Man, was it hot last week! The moisture we had really made it hot and miserable for “little fat boys” like me, but the corn really grew. From the looks of the crops in our area a lot of corn will need to hustle to make “knee-high by the Fourth.” I guess I can sweat if it makes the corn grow.
During the warm weather I took some time to catch up on reading in my air-conditioned office. (Don’t give me too much grief, most of you are in air conditioned tractors, pickups and combines.) I found an article in Drovers about producer trends in bull selection. I’m not sure of the scientific validity of the computer survey, but I think it really points out some interesting trends in bull purchasing and marketing.
As most of you old timers like me know there has been a total shift in cowherd color. Everyone had Hereford or black white faces thirty five years ago. I’m sure 75 percent (or more) of the herds were Hereford-influenced and most of the bull sales were long strings (100 or more) of Hereford bulls. If producers were breeding heifers, they would purchase an Angus bull because of calving ease. I remember most of these Hereford bulls as being halter broke and very docile. You could catch them in the pasture and treat them if needed.
Today it appears about 70 percent of the herds are Angus or Angus based. In our area most of this began as crossbreeding white-faced cows with Angus bulls. As the years passed the base herd became a higher percentage of Angus. In the last 15-20 years other breeds have selected for black hides. This now makes it impossible to distinguish the base breed of many herds. If careful, well-planned decisions were made when selecting bulls, many of these herds will still be optimizing heterosis through crossbreeding. Others may be losing dollars because they are merely breeding for black hides.
When it comes to purchasing a bull most buyers rely heavily on the breeder’s reputation. This proves we buy programs from reputable people while we by animals from anyone. Most producers return to the same breeders year after year and referrals for new buyers come from satisfied producers. Most of my producers rely on appearance when purchasing a bull. You need to look hard at feet and legs to make sure the bull can handle the miles he puts or during breeding season.
The survey suggests the major selection tool for producers is calving ease both for bulls and heifer selection. This trend is easily noted by the effect birth weight has a bull’s price. Many heavy bulls are castrated while others are sold to be used on cows. Some producers go overboard on calving ease and loose valuable pounds at weaning for an easy birth.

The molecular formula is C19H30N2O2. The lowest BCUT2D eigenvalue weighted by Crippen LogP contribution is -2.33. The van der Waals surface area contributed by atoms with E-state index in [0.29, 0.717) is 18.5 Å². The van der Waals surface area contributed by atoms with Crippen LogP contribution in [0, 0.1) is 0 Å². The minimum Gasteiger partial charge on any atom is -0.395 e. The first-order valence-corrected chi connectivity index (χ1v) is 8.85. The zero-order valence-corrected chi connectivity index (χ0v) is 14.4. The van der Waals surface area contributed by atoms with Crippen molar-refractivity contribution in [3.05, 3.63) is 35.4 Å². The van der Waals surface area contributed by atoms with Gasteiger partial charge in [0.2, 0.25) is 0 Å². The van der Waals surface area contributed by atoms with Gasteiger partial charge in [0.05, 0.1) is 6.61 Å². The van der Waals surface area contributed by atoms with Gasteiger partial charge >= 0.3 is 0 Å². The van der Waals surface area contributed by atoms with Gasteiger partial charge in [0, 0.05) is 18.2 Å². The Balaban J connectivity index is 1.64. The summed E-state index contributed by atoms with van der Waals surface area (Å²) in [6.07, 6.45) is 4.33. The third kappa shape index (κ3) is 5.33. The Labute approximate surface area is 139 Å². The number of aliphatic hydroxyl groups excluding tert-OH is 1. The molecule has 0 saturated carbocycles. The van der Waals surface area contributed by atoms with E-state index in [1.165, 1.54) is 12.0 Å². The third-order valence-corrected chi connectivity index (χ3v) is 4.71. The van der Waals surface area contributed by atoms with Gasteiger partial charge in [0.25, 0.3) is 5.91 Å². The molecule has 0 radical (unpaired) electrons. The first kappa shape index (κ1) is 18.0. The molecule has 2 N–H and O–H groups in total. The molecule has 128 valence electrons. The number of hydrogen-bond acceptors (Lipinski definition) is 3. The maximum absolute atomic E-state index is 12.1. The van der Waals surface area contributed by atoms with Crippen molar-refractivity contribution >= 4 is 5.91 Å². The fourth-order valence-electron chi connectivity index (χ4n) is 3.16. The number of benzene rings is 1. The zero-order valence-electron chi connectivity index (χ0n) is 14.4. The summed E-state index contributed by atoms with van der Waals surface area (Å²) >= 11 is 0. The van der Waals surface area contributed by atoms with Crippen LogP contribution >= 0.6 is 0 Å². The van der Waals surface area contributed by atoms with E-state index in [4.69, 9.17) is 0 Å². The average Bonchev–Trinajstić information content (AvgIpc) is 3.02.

The commercial producers are more concerned about growth because their pay weight is usually at weaning or after a short backgrounding phase. Feedlot traits are usually not as important to the cow-calf man and ultrasound and DNA data may not be well understood by the buyer or appear to offer financial rewards for the producer. Several bull breeders have complained, “I don’t feel I receive any additional dollars for good DNA data, but a good bull is really penalized if the data is below average.”
Every spring we evaluate about 3,000 young bulls for sale. At least 2,500 of these are Angus bulls. The Drover’s survey states the average bull buyer budgets $2,257 for a single bull. Most of the sales we attend average 10-20 percent more dollars than the overall average. Most purebred breeders would like more dollars, but the upper limits may be capped by the market place, except for a few exceptional individual animals. The addition of composite animals has also added to this scenario. They usually sell for less money and offer some of the crossbreeding heterosis.
Whether you are a purebred breeder, commercial owner or feedlot operator the important thing to remember is the fact that reputation is still very important. Establishing business relationships with buyers, sellers, and other producers can only add value to your product. This brings home the point that in all production agriculture we must first sell ourselves.
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A pasture or lot with plenty of grass or bedding and windbreak is important when calving in the cold.